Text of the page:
A new patient, a woman, gravitated toward Bubba, and started asking him questions, telling others that Bubba was one of the wise men from the East in the Gospel stories.  She wanted to know what stars were, and Bubba said this: “When the Lord’s lovers make light, which they do all the time, the birth of light is like one of our fireworks shows, only even more precious and holy.  This birth leaves behind evidence of its passing, as it were, and human spirits live within this evidence between death and a new birth.  The really strange matter is that when our consciousness is in these places, it is not in space at all.  It is everywhere.  All around.  The consciousness of stars is everywhere. Wouldn’t you like to live in a luminous living everywhere, among Cherubim and Seraphim, while waiting to come back for your next life?” 

An orderly heard this and asked Bubba about what the science of astronomy proved, and Bubba said: “Children need fairy tales until they don’t anymore.  Isn’t the beauty of the stars enough for you?  Why do you need more?”

A social worker had to find out about Bubba’s possible plans for if he was discharged.  She asked him about how he would live, and whether he wanted to be on disability from social security.  He quoted, Matthew 6:26:  “Look at the birds of the air: they neither sow nor reap nor gather into barns, and yet your heavenly Father feeds them. Are you not of more value than they?”

When this was reported to the psychiatrist, he became frustrated and called Bubba in and said: “Don’t you think this religious stuff is crazy?  Nobody is like you, or sees invisible beings everywhere.”

Bubba answered:  “Is a rock sane?  A plant?  A wild animal?  Contemplate what you yourself believe.  You believe you are just some advanced kind of monkey, born in a cosmos that doesn’t care about you at all.  Why is that more sane that what I know, from experience, to be true?  Have you seen with your own eyes this big bang fantasy?  No scientist has, yet many believe it to be true, because some priests of the religion of science say it is true.”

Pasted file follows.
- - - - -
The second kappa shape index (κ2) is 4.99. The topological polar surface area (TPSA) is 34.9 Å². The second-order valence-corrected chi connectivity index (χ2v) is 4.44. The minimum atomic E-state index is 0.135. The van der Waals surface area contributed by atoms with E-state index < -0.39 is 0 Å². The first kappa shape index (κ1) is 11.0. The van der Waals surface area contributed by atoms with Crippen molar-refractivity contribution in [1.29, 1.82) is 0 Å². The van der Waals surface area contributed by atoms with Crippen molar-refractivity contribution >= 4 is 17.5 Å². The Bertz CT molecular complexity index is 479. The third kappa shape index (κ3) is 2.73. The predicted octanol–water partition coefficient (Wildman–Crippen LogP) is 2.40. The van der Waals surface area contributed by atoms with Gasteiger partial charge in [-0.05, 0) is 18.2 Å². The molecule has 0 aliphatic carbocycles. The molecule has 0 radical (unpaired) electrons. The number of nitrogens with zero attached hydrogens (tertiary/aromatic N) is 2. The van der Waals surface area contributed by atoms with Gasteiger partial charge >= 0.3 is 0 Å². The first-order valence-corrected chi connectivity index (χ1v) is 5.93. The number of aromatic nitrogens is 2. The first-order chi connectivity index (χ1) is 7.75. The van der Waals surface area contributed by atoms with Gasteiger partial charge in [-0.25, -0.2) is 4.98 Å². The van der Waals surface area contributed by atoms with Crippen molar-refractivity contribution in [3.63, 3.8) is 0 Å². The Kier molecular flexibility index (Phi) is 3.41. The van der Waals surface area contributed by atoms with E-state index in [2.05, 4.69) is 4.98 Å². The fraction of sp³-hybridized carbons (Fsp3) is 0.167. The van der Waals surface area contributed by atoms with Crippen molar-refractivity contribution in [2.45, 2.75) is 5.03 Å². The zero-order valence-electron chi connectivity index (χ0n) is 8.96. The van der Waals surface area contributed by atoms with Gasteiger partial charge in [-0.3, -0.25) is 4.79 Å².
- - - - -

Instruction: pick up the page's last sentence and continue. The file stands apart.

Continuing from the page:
Bubba went on, saying more words that ever before to his doctor: “You know what the real miracle is - the daily miracle.  God does not judge you for your confusion, or for the way you treat me.  And, neither do I.  You think I am homeless, but I’m more at home in those dirty streets than you are at home in your own body.  

“The only reason I am here is because a law was changed to make it more and more illegal for me to live outside of your approved ways of being.  I had harmed no one, stolen nothing and lived quietly among what some call the less fortunate, on occasion bringing the Lord’s Word to comfort them.  We slept on the streets, and some of us begged because we needed to smoke or drink, all of which have been basically taxed out of our means.

“Which of the two of us has the worst habits of life?  Is your marriage secure?  Do your children love you?  Does the competition in this work place give you gray hair and ulcers?  Are you afraid to go out at night in the dark city spaces? 

“And, you know what the real mystery is?  You are fully the right person, in the right place, at the right time, doing the right thing.  Each of us has our needs, and the Love and Justice that gives order to all our lives, sees to it that if we need in this life to own a car, and have a skin disorder, that is what we get.  When the psalmist wrote, ‘the lord is my shepherd I shall not want’, he did not mean that everyone must be poor.  So you have your life, your career, your family and your friends and all those are that which you need - even the richest soul, as well as the poorest, wants for nothing.”

Three days later, the psychiatrist discharged Bubba from the mental hospital.  At departure they shook hands, after which a couple of the nurses, and a few of the patients hugged him.  Bubba was tempted then to go outside among the plants by the door, and find some dirt to lie down in and like a wise dog rub his body in it so he could start again to smell the way he needed to smell to fit into the place in existence he was meant in this life to fit into.  But he knew that they, who were watching, would not get the joke, and so he deferred, trying - a little bit- to at least appear to be in sync with the expectations of him that they needed to have.

As he walked away, the wind kissed his face, the ground caressed his feet, and the colors that light made wove delight into his open mind.